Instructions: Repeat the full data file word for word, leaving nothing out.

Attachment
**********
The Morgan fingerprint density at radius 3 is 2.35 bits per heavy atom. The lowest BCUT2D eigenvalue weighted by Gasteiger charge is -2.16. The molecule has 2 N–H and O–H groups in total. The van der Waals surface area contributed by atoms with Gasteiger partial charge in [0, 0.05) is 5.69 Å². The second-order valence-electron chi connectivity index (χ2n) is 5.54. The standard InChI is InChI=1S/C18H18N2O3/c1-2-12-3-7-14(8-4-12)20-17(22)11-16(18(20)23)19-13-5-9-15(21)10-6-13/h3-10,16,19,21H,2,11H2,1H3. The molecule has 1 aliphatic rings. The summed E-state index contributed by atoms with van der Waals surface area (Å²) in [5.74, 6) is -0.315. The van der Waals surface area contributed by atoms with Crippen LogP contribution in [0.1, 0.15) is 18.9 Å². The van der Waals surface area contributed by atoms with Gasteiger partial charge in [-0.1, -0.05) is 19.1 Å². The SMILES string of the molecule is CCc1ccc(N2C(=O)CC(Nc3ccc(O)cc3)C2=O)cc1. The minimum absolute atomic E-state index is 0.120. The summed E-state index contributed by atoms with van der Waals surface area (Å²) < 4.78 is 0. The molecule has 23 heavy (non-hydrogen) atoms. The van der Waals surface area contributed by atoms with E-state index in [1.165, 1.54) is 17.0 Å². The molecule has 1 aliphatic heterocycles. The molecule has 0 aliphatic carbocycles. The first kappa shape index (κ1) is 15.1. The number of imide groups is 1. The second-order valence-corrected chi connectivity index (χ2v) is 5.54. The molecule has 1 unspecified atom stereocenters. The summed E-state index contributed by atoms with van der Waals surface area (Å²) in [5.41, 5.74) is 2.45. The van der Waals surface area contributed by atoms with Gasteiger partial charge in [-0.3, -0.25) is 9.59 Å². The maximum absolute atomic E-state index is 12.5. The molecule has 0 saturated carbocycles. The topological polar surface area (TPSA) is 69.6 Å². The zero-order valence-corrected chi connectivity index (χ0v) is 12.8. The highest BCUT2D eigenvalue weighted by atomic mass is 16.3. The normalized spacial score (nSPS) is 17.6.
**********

The Morgan fingerprint density at radius 3 is 2.35 bits per heavy atom. The lowest BCUT2D eigenvalue weighted by Gasteiger charge is -2.16. The molecule has 2 N–H and O–H groups in total. The van der Waals surface area contributed by atoms with Gasteiger partial charge in [0, 0.05) is 5.69 Å². The second-order valence-electron chi connectivity index (χ2n) is 5.54. The standard InChI is InChI=1S/C18H18N2O3/c1-2-12-3-7-14(8-4-12)20-17(22)11-16(18(20)23)19-13-5-9-15(21)10-6-13/h3-10,16,19,21H,2,11H2,1H3. The molecule has 1 aliphatic rings. The summed E-state index contributed by atoms with van der Waals surface area (Å²) in [5.74, 6) is -0.315. The van der Waals surface area contributed by atoms with Crippen LogP contribution in [0.1, 0.15) is 18.9 Å². The van der Waals surface area contributed by atoms with Gasteiger partial charge in [-0.1, -0.05) is 19.1 Å². The SMILES string of the molecule is CCc1ccc(N2C(=O)CC(Nc3ccc(O)cc3)C2=O)cc1. The minimum absolute atomic E-state index is 0.120. The summed E-state index contributed by atoms with van der Waals surface area (Å²) < 4.78 is 0. The molecule has 23 heavy (non-hydrogen) atoms. The van der Waals surface area contributed by atoms with E-state index in [1.165, 1.54) is 17.0 Å². The molecule has 1 aliphatic heterocycles. The molecule has 0 aliphatic carbocycles. The first kappa shape index (κ1) is 15.1. The number of imide groups is 1. The second-order valence-corrected chi connectivity index (χ2v) is 5.54. The molecule has 1 unspecified atom stereocenters. The summed E-state index contributed by atoms with van der Waals surface area (Å²) in [5.41, 5.74) is 2.45. The van der Waals surface area contributed by atoms with Gasteiger partial charge in [-0.3, -0.25) is 9.59 Å². The maximum absolute atomic E-state index is 12.5. The molecule has 0 saturated carbocycles. The topological polar surface area (TPSA) is 69.6 Å². The zero-order valence-corrected chi connectivity index (χ0v) is 12.8. The highest BCUT2D eigenvalue weighted by atomic mass is 16.3. The normalized spacial score (nSPS) is 17.6.